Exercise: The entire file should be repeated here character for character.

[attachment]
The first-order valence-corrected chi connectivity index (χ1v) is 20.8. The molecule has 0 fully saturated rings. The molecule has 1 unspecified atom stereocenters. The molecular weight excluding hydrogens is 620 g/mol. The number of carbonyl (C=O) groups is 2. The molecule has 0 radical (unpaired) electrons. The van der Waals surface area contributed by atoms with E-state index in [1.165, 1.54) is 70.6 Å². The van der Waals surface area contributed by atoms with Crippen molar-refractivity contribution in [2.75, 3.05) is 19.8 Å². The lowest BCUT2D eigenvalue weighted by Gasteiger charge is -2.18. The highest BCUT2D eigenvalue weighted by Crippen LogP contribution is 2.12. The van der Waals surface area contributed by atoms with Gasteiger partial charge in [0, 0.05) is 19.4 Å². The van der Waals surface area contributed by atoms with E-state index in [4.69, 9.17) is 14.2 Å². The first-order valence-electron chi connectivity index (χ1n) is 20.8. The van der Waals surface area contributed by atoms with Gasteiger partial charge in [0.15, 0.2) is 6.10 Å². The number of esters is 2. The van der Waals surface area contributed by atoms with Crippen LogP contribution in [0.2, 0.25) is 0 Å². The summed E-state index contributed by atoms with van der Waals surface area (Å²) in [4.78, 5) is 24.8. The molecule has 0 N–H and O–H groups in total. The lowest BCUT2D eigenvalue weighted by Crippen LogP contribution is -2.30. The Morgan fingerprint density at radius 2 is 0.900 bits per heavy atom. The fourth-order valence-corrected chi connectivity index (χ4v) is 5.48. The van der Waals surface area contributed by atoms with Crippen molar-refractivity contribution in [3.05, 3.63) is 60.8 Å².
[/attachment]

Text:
The first-order valence-corrected chi connectivity index (χ1v) is 20.8. The molecule has 0 fully saturated rings. The molecule has 1 unspecified atom stereocenters. The molecular weight excluding hydrogens is 620 g/mol. The number of carbonyl (C=O) groups is 2. The molecule has 0 radical (unpaired) electrons. The van der Waals surface area contributed by atoms with E-state index in [1.165, 1.54) is 70.6 Å². The van der Waals surface area contributed by atoms with Crippen molar-refractivity contribution in [2.75, 3.05) is 19.8 Å². The lowest BCUT2D eigenvalue weighted by Gasteiger charge is -2.18. The highest BCUT2D eigenvalue weighted by Crippen LogP contribution is 2.12. The van der Waals surface area contributed by atoms with Gasteiger partial charge in [0, 0.05) is 19.4 Å². The van der Waals surface area contributed by atoms with E-state index in [4.69, 9.17) is 14.2 Å². The first-order valence-electron chi connectivity index (χ1n) is 20.8. The van der Waals surface area contributed by atoms with Gasteiger partial charge in [0.15, 0.2) is 6.10 Å². The number of esters is 2. The van der Waals surface area contributed by atoms with Crippen LogP contribution in [0.2, 0.25) is 0 Å². The summed E-state index contributed by atoms with van der Waals surface area (Å²) in [4.78, 5) is 24.8. The molecule has 0 N–H and O–H groups in total. The lowest BCUT2D eigenvalue weighted by Crippen LogP contribution is -2.30. The Morgan fingerprint density at radius 2 is 0.900 bits per heavy atom. The fourth-order valence-corrected chi connectivity index (χ4v) is 5.48. The van der Waals surface area contributed by atoms with Crippen molar-refractivity contribution in [3.05, 3.63) is 60.8 Å².